Sanitise worktops after every use
Every time you prepare food on a worktop, sanitise it. You can do this with an antibacterial spray, or even hot, soapy water if you prefer. You can also use a handheld steam cleaner or the most appropriate accessory on a steam mop. Superheated steam cleans, but it also kills the vast majority of food poisoning bacteria.
Wash hands after changing activities
As a simple rule of thumb, wash your hands every time you change activities in the kitchen. For example, wash your hands after preparing raw meats, cooked meats, raw vegetables etc. Also, wash your hands thoroughly after cleaning, or after taking out the rubbish.
Wash dishcloths and tea towels every day
Tea towels and dishcloths are perfect breeding grounds for bacteria. They’re warm and damp, and they often have food stuck to them. At the end of every day, or when they’ve come into direct contact with dirty hands or raw food, throw them in the wash.
Adopt good chopping board practices
Take a look inside any commercial kitchen, and you’ll probably see several different colour-coded chopping boards in use. A green board, for example, is used for raw vegetables. A red board is used for raw meat, while a blue board is used for raw fish. This colour-coding reduces the risk of cross contamination between foods. Assign a board to each category of food, and stick to your system permanently.
Store raw meat properly
There should never be any uncovered raw meat in your fridge. Meat juices can spread some of the most dangerous food poisoning bacteria to raw foods you eat straight from the fridge shelf. If meat isn’t packaged, place it in an airtight container, and label it with the expiry date. Also, keep all of your raw meat at the very bottom of your fridge or freezer.
Cook food right through
The best way to ensure food poisoning is never an issue in your kitchen is to cook everything thoroughly. Most chickens in British supermarkets are infected with campylobacter. But the reason food poisoning from these chickens is so rare is because people cook their chickens at high temperatures. Invest in a probe thermometer for your high-risk foods, and ensure that the core temperature reaches at least 75C.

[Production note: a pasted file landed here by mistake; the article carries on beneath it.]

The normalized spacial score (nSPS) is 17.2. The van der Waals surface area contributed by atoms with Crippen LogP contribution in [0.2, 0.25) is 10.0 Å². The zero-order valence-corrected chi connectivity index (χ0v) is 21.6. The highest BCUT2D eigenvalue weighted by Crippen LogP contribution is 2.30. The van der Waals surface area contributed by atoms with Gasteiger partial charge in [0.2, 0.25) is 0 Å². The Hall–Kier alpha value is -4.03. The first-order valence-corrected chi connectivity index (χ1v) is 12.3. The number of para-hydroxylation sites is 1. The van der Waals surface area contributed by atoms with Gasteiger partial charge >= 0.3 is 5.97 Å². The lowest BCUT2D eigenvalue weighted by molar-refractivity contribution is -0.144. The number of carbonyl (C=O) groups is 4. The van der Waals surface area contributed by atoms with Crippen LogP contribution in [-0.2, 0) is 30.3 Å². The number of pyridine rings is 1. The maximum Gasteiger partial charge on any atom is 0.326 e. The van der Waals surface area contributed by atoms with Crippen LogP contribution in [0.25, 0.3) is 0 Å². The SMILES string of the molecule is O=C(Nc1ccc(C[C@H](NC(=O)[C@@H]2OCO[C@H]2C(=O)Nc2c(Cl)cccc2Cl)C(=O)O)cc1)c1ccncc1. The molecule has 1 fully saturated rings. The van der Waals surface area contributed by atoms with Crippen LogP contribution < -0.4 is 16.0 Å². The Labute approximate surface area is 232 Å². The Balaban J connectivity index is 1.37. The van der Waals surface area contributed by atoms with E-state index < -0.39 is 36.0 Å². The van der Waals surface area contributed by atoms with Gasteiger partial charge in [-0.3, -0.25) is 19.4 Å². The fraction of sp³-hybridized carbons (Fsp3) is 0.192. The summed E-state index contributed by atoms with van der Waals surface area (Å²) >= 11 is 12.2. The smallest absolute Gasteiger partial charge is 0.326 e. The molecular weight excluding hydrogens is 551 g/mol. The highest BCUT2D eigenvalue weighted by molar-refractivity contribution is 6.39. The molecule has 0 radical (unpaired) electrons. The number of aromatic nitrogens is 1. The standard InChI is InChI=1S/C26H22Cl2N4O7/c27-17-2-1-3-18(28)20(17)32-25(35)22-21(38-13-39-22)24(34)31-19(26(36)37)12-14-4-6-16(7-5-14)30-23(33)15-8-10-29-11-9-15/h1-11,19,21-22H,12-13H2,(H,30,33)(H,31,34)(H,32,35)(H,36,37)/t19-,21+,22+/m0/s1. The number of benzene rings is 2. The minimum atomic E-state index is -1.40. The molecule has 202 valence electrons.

Never wash meat
Never make the mistake of washing meat. There’s no need to, as the cooking process delivers the heat needed to kill the vast majority of bacteria. All you’re doing by washing meat is splashing and spraying that dangerous bacteria across various surfaces in your kitchen. This drastically increases the chances of cross contamination.
Monitor the temperature in your fridge and freezer
The absolute maximum temperature in any fridge should never exceed 8C. However, to stay safe, make 5C your limit. And don’t rely on the fridge itself to deliver an accurate temperature – use a dedicated fridge thermometer. And place it on the top shelf towards the front.
Take care with leftovers
You don’t need to worry unduly about reheating leftovers, if you follow a few simple rules. For example, anything that needs to be reheated should be eaten within 48 hours. When you cool food, do so quickly. Ideally, your hot food should be brought down to fridge temperature within 90 minutes of cooking. Make sure the food reaches the crucial core temperature of 75C when you reheat it.
Always abide by use-by dates
There is a little confusion about expiry dates. ‘Best before’ dates relate to food quality. Although foods are best eaten before this date, they aren’t usually dangerous after it. ‘Use by’ dates, however, are a completely different proposition. These foods are deemed dangerous to human health after this date — and no amount of cooking will change that fact. Without exception, throw away anything that is past its ‘use by’ date.
As long as you’re vigilant and meticulous about cleaning in the kitchen, you should be able to protect yourself and your family from the horrors of food poisoning